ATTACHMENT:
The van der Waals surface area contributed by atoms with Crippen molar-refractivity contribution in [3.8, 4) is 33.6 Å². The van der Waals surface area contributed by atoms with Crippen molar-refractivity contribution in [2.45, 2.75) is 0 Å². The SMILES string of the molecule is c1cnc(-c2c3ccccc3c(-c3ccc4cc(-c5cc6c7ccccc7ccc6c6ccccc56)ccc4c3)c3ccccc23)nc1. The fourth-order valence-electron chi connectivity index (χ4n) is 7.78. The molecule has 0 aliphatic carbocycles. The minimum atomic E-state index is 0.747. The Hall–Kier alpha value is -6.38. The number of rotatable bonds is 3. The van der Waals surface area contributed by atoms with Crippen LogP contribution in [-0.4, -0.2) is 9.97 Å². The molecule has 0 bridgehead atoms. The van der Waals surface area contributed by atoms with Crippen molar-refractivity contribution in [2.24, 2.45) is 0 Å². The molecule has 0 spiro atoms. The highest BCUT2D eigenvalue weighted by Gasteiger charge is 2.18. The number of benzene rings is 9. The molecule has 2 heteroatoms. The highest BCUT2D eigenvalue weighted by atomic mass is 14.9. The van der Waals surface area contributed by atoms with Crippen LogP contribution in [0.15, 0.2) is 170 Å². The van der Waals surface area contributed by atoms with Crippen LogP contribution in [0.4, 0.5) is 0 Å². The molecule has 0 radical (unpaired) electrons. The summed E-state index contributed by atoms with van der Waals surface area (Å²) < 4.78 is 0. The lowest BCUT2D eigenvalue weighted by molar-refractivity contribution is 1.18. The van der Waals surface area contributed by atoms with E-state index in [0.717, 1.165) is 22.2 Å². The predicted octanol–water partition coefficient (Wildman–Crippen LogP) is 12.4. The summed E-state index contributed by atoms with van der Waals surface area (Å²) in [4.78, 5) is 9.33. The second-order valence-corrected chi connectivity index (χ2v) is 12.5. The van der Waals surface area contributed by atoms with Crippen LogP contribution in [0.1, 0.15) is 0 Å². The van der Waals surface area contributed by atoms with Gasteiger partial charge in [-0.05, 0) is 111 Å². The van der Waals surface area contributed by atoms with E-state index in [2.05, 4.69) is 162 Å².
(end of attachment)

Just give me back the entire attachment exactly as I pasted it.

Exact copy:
The van der Waals surface area contributed by atoms with Crippen molar-refractivity contribution in [3.8, 4) is 33.6 Å². The van der Waals surface area contributed by atoms with Crippen molar-refractivity contribution in [2.45, 2.75) is 0 Å². The SMILES string of the molecule is c1cnc(-c2c3ccccc3c(-c3ccc4cc(-c5cc6c7ccccc7ccc6c6ccccc56)ccc4c3)c3ccccc23)nc1. The fourth-order valence-electron chi connectivity index (χ4n) is 7.78. The molecule has 0 aliphatic carbocycles. The minimum atomic E-state index is 0.747. The Hall–Kier alpha value is -6.38. The number of rotatable bonds is 3. The van der Waals surface area contributed by atoms with Crippen LogP contribution in [-0.4, -0.2) is 9.97 Å². The molecule has 0 bridgehead atoms. The van der Waals surface area contributed by atoms with Crippen molar-refractivity contribution in [2.24, 2.45) is 0 Å². The molecule has 0 spiro atoms. The highest BCUT2D eigenvalue weighted by Gasteiger charge is 2.18. The number of benzene rings is 9. The molecule has 2 heteroatoms. The highest BCUT2D eigenvalue weighted by atomic mass is 14.9. The van der Waals surface area contributed by atoms with Crippen LogP contribution in [0.15, 0.2) is 170 Å². The van der Waals surface area contributed by atoms with Crippen LogP contribution in [0.4, 0.5) is 0 Å². The molecule has 0 radical (unpaired) electrons. The summed E-state index contributed by atoms with van der Waals surface area (Å²) < 4.78 is 0. The lowest BCUT2D eigenvalue weighted by molar-refractivity contribution is 1.18. The van der Waals surface area contributed by atoms with E-state index in [0.717, 1.165) is 22.2 Å². The predicted octanol–water partition coefficient (Wildman–Crippen LogP) is 12.4. The summed E-state index contributed by atoms with van der Waals surface area (Å²) in [4.78, 5) is 9.33. The second-order valence-corrected chi connectivity index (χ2v) is 12.5. The van der Waals surface area contributed by atoms with Crippen LogP contribution in [0.1, 0.15) is 0 Å². The van der Waals surface area contributed by atoms with Gasteiger partial charge in [-0.05, 0) is 111 Å². The van der Waals surface area contributed by atoms with E-state index in [2.05, 4.69) is 162 Å².